An American in Switzerland – Day Four

I’m finding that some of the best food I’ve gotten has been from street vendors. Case in point, at the moment I’m eating a deviiiine zucchini squash quiche that has a few spicy red bell peppers in it. For dessert? I have a berry custard served in a quiche shell (I believe it might be categorized as a clatoufis). Mmmmmm. Top that off with a coke (I’m really craving caffeine), and I’ve got lunch for about $15 USD (food is terribly expensive here, remember). Yesterday I got an amazing vegetarian falafel sandwich from a vendor near the train station. It was like a gyro with the spicy dill yoghurt sauce and onions (the latter of which I managed to get them to hold) and the tomatoes, only with fried falafel (chickpea) patties instead of beef. And it was served between two slices of a thick bread.

Today was museum day. For only 14 francs, I can get an all day pass to any museum in Winterthur (they have 17!), plus bus rides between them. I actually walked to each museum, attempting to see four in all, but after several tries, never found the fourth one.

I started with the Museum Oskar Reinhart am Stadtgarten, which is in the park that our hotel borders. I saw mainly Swiss artists from the 1700 and 1800’s. On the top floor, there was a small collection of Toulouse La Trec (sorry, again, no spell check on me) and this really really really bizarre collection of sketches by a guy whose name I can’t remember, but might just need some mental help. And yes, this is coming from someone who loves art.

I ate my quiche lunch, and then walked to the Museum Briner und Kern Rathaus. This was my favorite museum by far. They had a gorgeous collection of medieval and renaissance era paintings, which I loved – they were so rich and detailed! They also had a huge gorgeous ceramic tiled stove that is hard to describe unless you see it. I couldn’t take a picture of it, but I bought a post card. It was trimmed in green, with scenes in blue, yellow and green painted on the different sections. And there was a small bench built into part of it. Our hotel has a far smaller version of the same type of stove in the tavern (I’ll have to remember to take a picture of that).

Also unique to this museum was its vast collection of miniature paintings – miniatures. Most were from the 1700’s and 1800’s, but a rare few were renaissance-era. The museum coordinator (who was incredibly sweet and helpful even though she didn’t know a lick of English) loaned me a magnifying glass to look at them. There were several hundred from England, Switzerland, France, Germany and a few other countries. After a while, I only zoomed in to look at every third one or so. These miniatures were absolutely astounding in their detail – every minute hair could be seen, and had to have been painted with brushes that only had a few strands in them. Just amazing!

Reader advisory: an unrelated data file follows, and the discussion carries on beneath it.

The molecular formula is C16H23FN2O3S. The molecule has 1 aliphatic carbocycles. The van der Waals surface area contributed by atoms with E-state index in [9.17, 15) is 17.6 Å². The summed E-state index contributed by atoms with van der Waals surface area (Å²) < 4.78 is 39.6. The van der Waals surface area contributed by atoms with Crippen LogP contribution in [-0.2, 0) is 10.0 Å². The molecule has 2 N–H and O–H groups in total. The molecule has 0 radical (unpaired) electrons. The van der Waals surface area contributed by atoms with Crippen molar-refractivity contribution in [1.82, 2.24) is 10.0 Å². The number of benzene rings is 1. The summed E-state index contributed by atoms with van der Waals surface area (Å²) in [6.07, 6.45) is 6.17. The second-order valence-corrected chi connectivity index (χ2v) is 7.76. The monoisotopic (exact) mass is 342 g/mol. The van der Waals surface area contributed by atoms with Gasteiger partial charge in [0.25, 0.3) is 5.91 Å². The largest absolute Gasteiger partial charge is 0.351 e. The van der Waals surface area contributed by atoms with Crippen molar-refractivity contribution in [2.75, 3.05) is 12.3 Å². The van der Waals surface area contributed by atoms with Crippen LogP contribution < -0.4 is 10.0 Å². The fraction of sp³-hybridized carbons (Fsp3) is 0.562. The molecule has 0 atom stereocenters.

The next museum I went to was supposedly the biggest museum in the city, the Kunstmuseum Winterthur. While the building was impressive, I didn’t really like the collection. I tend not to enjoy super modern art (basically most art after 1950 or so), and most of this musuem’s collection was just that. However, I did get to see Monet’s famous Waterlilies painting (yay!), and one of Van Gogh’s “wheat” paintings that I’d actually seen in an exhibit in Dallas a few months ago. There was also a few Giacometti. There was one painting by an artist called Ferdinand Hodler that I just sat and stared at for a good five to ten minutes. On the postcard I have, it is called “Blick in die Unendlichkeit” which may or may not be its original name, as the rest of the postcard is also in German. It is a painting of five women with dark hair and olive skin each in the same blue ankle-length dress that clings to each of their bodies, highlighting every curve. They are set against a plain field. Each figure is full of movement, and their hands are barely touching; they are laid out in a line across the painting. I can’t really explain it, but I couldn’t stop looking at it.

After slogging through some really blah modern art, I attempted to go to the Kunsthalle Winterthur, but never found the darn thing, and gave up and went back to the hotel.

That night we went out for Italian food with the UK coworker. It was the same restaurant as the one I first ate in when I arrived, so I was slightly disappointed, as I’d wanted to try different restaurants. The boys had pizza, and I had a marrrrrrrrvelous gnocchi dish in a cream sauce with chicken, a few scant red bell pepper pieces, and it was all baked and cheesy, and toasted on top. Mmmm! It was far better than the ravioli I’d had previously. I might just go back there for lunch and have it again one day. For dessert, I had some sort of thing that was a scoop of chocolate chip ice cream, a scoop of tiramisu ice cream, and a scoop of cinnamon ice cream and a spot of fudge. It was pretty decent, and I managed to eat the whole bowl (mostly so I wouldn’t have to listen to Heath whine).

As we were walking to the restaurant, a steady snowfall had begun. By the time we left the restaurant, there was an inch or two on the ground. We had a bit of a walkabout to stretch out after dinner, threw a few snowballs. In a large cobblestone square (where they usually have an open marketplace in the summer), I wrote in huge letters “Krys was here.” Heh. Eventually headed back to the hotel for the night.


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